Clay County: The Beginnings

“Money had value if there was a place to spend it. Salt was life.” — Charles House in Blame it on Salt.

Start your story where the action takes place. That’s how I tell stories, and so as I’ve told stories about Clay County throughout the years, they have oftentimes been about the infamous feud. Everyone, after all, enjoys a good feud story.

But stories never begin in the middle of the action. They begin somewhere else, in quiet spaces where nobody quiet expects action to take place. And so it was with the story of Clay County Kentucky, which begins on April 13, 1807 with two Bakers at the center.

The gathering for this event took place in the home of Robert Baker, then one of the landowners meant to lay official claim to this area, and the proceedings were taken by another Baker, Abner.

Looking back upon these events through the lens of history, it’s surprising that the Baker boys were held in such high regard. After all, they are sometimes the villains of The Clay County War and always feudists even when they are in the right. Working backwards through time, they would not be the people you might expect to be at the very beginning.

On this day and in this time, though, the Bakers – like the other families – were prominent members of the local elite, men of letters and access who were trying to bring some order to an otherwise order-less place.

While the County was officially recognized in 1807, entrepreneurs of both dubious and upstanding status had been streaming into the area for the past few years, scooping up not the more prosperous farm land but instead the salt-rich areas in the mountainous region..

In years future, those decisions would turn disastrous as the mountain land had little farming value. Salt was, at the time, the gold of the region, attracting those who hoped to strike it rich, and what happened tomorrow was of little consequence today.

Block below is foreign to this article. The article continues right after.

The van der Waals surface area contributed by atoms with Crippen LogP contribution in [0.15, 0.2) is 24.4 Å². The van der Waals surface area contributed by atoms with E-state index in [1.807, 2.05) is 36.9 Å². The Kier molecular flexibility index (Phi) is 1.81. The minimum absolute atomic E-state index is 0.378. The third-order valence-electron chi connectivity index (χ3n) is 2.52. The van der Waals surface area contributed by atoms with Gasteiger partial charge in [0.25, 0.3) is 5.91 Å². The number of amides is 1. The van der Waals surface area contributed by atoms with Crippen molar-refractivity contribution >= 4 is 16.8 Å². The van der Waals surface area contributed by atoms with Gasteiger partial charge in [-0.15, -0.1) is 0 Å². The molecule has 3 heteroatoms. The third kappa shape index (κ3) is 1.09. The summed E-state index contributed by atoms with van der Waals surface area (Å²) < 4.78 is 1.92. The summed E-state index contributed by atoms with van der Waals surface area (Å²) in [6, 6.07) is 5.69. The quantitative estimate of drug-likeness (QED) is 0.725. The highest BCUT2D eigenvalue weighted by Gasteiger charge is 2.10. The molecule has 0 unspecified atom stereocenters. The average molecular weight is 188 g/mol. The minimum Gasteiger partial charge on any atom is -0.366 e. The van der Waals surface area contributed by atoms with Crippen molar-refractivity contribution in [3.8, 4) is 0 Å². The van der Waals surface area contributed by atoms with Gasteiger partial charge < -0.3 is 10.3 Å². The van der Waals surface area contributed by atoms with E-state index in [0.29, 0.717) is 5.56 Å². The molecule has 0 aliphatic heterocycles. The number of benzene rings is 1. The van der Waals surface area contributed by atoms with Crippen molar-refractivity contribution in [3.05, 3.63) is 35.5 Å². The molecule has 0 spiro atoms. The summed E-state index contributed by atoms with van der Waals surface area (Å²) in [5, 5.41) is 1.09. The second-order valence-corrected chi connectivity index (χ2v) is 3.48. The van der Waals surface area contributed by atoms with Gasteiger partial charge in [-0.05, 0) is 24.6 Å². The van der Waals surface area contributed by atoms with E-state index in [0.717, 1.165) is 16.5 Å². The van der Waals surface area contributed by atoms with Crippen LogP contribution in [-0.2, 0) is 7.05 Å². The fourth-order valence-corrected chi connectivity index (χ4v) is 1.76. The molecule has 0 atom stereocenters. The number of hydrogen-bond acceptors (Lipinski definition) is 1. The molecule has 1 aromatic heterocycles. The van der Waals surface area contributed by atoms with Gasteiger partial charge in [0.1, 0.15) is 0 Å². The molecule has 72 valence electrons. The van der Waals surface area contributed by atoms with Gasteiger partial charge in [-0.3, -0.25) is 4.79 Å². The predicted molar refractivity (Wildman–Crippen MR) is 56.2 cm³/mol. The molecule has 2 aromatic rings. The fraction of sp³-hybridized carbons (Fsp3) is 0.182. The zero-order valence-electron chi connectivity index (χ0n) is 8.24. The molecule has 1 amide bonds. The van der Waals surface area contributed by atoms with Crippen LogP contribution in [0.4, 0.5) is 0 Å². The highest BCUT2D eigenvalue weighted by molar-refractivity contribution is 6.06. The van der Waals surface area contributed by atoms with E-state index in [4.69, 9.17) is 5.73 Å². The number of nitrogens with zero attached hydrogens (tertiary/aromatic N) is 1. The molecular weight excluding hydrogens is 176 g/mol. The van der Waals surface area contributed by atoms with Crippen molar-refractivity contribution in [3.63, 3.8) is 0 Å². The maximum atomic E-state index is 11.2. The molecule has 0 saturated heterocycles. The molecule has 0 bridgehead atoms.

The land rush, and all the goings-on that happened when ownership isn’t backed by the rule of law, forced the settlers to organize and petition to have the area legally recognized so that disputes might be settled without violence.

To ensure that disputes could be settled in an orderly fashion, some 332 citizens of the County moved to incorporate the area.

All these years later, our politics are split over how to best manage the role of government and business, but in 1807 the answer to that question was clear. The families wanted local governmental control over the affairs of business. It was fairly common then for disputes to end up in county courthouses, where judges would rule based upon a mix of legal precedent, local wisdom, and family allegiance.

So when the the two most prominent salt mining families, the Whites and the Gerrards, launched a price war, that pitched battle stretched into every aspect of the social and political life of Clay County. The two families sought to use  influence to have its sympathizers elected into law enforcement, Congress, and the judiciary so that disputes — all of which were settled by the County courts — would be decidedly in a favorable fashion.

In just a few short years, those disputes would turn bloody and upend the region. But those days were years in the future. On April 13, 1807, all of the Clay County families gathered together to celebrate the joyous occasion of a founders day.

And the beginning of the story.

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This newsletter is the outgrowth of The Downtown Writers Jam podcast. What that means is I will collect information about the authors I interview, book happenings around the Web, and other literary events that I find interesting. Without you, I'm just a crazy guy sitting in his office furiously screaming on the page for no reason.
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